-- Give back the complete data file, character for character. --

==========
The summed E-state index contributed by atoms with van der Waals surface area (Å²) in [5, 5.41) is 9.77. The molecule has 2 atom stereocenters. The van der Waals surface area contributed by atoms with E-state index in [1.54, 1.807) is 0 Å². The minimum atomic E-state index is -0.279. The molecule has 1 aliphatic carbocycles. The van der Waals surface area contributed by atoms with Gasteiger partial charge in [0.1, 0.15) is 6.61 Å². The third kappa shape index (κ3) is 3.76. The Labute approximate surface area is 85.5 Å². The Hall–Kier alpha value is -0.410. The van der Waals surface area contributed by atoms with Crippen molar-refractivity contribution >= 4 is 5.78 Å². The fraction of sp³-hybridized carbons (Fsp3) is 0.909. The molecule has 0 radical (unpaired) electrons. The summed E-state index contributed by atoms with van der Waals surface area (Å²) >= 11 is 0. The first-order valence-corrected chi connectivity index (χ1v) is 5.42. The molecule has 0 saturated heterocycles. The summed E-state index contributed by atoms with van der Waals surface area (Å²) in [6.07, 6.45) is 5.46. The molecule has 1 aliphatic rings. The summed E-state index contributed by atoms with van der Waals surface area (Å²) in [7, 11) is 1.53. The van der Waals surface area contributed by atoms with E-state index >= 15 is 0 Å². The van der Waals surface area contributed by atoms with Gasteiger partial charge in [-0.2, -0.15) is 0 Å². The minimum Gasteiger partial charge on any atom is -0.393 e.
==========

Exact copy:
The summed E-state index contributed by atoms with van der Waals surface area (Å²) in [5, 5.41) is 9.77. The molecule has 2 atom stereocenters. The van der Waals surface area contributed by atoms with E-state index in [1.54, 1.807) is 0 Å². The minimum atomic E-state index is -0.279. The molecule has 1 aliphatic carbocycles. The van der Waals surface area contributed by atoms with Gasteiger partial charge in [0.1, 0.15) is 6.61 Å². The third kappa shape index (κ3) is 3.76. The Labute approximate surface area is 85.5 Å². The Hall–Kier alpha value is -0.410. The van der Waals surface area contributed by atoms with Crippen molar-refractivity contribution >= 4 is 5.78 Å². The fraction of sp³-hybridized carbons (Fsp3) is 0.909. The molecule has 0 radical (unpaired) electrons. The summed E-state index contributed by atoms with van der Waals surface area (Å²) >= 11 is 0. The first-order valence-corrected chi connectivity index (χ1v) is 5.42. The molecule has 0 saturated heterocycles. The summed E-state index contributed by atoms with van der Waals surface area (Å²) in [6.07, 6.45) is 5.46. The molecule has 1 aliphatic rings. The summed E-state index contributed by atoms with van der Waals surface area (Å²) in [7, 11) is 1.53. The van der Waals surface area contributed by atoms with E-state index >= 15 is 0 Å². The van der Waals surface area contributed by atoms with Gasteiger partial charge in [-0.2, -0.15) is 0 Å². The minimum Gasteiger partial charge on any atom is -0.393 e.